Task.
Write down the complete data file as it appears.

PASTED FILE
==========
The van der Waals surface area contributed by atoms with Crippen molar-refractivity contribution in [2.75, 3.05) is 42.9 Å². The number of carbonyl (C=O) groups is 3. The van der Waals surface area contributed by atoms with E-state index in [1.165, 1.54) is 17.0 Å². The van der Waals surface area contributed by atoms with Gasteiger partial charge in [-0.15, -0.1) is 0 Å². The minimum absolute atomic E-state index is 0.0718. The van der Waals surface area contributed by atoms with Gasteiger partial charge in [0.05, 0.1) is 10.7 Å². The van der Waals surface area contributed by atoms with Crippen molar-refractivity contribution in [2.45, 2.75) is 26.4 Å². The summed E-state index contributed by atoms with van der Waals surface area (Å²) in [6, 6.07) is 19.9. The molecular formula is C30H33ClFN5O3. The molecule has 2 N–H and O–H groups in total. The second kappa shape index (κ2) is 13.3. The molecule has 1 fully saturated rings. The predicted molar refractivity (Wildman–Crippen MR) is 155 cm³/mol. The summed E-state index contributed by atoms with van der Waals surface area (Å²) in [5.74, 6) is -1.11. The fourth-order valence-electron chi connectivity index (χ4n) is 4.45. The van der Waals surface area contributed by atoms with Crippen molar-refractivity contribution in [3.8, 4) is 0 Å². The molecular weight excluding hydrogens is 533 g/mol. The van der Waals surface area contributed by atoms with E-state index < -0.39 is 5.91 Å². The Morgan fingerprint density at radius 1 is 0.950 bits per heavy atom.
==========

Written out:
The van der Waals surface area contributed by atoms with Crippen molar-refractivity contribution in [2.75, 3.05) is 42.9 Å². The number of carbonyl (C=O) groups is 3. The van der Waals surface area contributed by atoms with E-state index in [1.165, 1.54) is 17.0 Å². The van der Waals surface area contributed by atoms with Gasteiger partial charge in [-0.15, -0.1) is 0 Å². The minimum absolute atomic E-state index is 0.0718. The van der Waals surface area contributed by atoms with Gasteiger partial charge in [0.05, 0.1) is 10.7 Å². The van der Waals surface area contributed by atoms with Crippen molar-refractivity contribution in [2.45, 2.75) is 26.4 Å². The summed E-state index contributed by atoms with van der Waals surface area (Å²) in [6, 6.07) is 19.9. The molecular formula is C30H33ClFN5O3. The molecule has 2 N–H and O–H groups in total. The second kappa shape index (κ2) is 13.3. The molecule has 1 fully saturated rings. The predicted molar refractivity (Wildman–Crippen MR) is 155 cm³/mol. The summed E-state index contributed by atoms with van der Waals surface area (Å²) in [5.74, 6) is -1.11. The fourth-order valence-electron chi connectivity index (χ4n) is 4.45. The van der Waals surface area contributed by atoms with Crippen molar-refractivity contribution in [3.8, 4) is 0 Å². The molecular weight excluding hydrogens is 533 g/mol. The van der Waals surface area contributed by atoms with E-state index < -0.39 is 5.91 Å². The Morgan fingerprint density at radius 1 is 0.950 bits per heavy atom.